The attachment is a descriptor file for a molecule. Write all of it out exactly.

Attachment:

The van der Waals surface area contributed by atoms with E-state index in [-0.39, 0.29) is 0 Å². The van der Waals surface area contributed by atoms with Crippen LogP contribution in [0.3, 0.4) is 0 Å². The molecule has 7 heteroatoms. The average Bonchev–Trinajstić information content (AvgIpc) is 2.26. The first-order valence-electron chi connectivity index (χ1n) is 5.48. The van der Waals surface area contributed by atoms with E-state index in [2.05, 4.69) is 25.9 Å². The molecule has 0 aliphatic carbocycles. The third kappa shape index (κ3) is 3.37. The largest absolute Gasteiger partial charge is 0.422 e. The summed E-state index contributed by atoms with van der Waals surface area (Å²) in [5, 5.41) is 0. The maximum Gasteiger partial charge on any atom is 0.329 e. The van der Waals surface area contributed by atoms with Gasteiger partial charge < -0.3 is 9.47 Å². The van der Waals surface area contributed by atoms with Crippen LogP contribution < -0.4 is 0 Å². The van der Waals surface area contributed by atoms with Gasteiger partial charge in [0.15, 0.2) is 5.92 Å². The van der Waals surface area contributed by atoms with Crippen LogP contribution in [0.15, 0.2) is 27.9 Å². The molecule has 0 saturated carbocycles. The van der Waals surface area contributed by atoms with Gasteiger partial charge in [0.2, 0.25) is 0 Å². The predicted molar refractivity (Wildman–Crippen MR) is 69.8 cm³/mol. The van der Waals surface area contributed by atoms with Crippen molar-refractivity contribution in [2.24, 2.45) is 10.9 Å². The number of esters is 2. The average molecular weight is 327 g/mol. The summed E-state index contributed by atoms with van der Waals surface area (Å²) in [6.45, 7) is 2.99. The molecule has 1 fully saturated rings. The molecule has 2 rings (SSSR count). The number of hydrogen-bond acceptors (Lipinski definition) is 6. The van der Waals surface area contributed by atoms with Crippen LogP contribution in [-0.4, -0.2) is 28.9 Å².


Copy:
The van der Waals surface area contributed by atoms with E-state index in [-0.39, 0.29) is 0 Å². The van der Waals surface area contributed by atoms with Crippen LogP contribution in [0.3, 0.4) is 0 Å². The molecule has 7 heteroatoms. The average Bonchev–Trinajstić information content (AvgIpc) is 2.26. The first-order valence-electron chi connectivity index (χ1n) is 5.48. The van der Waals surface area contributed by atoms with E-state index in [2.05, 4.69) is 25.9 Å². The molecule has 0 aliphatic carbocycles. The third kappa shape index (κ3) is 3.37. The largest absolute Gasteiger partial charge is 0.422 e. The summed E-state index contributed by atoms with van der Waals surface area (Å²) in [5, 5.41) is 0. The maximum Gasteiger partial charge on any atom is 0.329 e. The van der Waals surface area contributed by atoms with Gasteiger partial charge < -0.3 is 9.47 Å². The van der Waals surface area contributed by atoms with Crippen LogP contribution < -0.4 is 0 Å². The van der Waals surface area contributed by atoms with Gasteiger partial charge in [0.15, 0.2) is 5.92 Å². The van der Waals surface area contributed by atoms with Crippen LogP contribution in [0.15, 0.2) is 27.9 Å². The molecule has 0 saturated carbocycles. The van der Waals surface area contributed by atoms with Gasteiger partial charge in [0.2, 0.25) is 0 Å². The predicted molar refractivity (Wildman–Crippen MR) is 69.8 cm³/mol. The van der Waals surface area contributed by atoms with Crippen molar-refractivity contribution in [2.24, 2.45) is 10.9 Å². The number of esters is 2. The average molecular weight is 327 g/mol. The summed E-state index contributed by atoms with van der Waals surface area (Å²) in [6.45, 7) is 2.99. The molecule has 1 fully saturated rings. The molecule has 2 rings (SSSR count). The number of hydrogen-bond acceptors (Lipinski definition) is 6. The van der Waals surface area contributed by atoms with Crippen LogP contribution in [-0.4, -0.2) is 28.9 Å².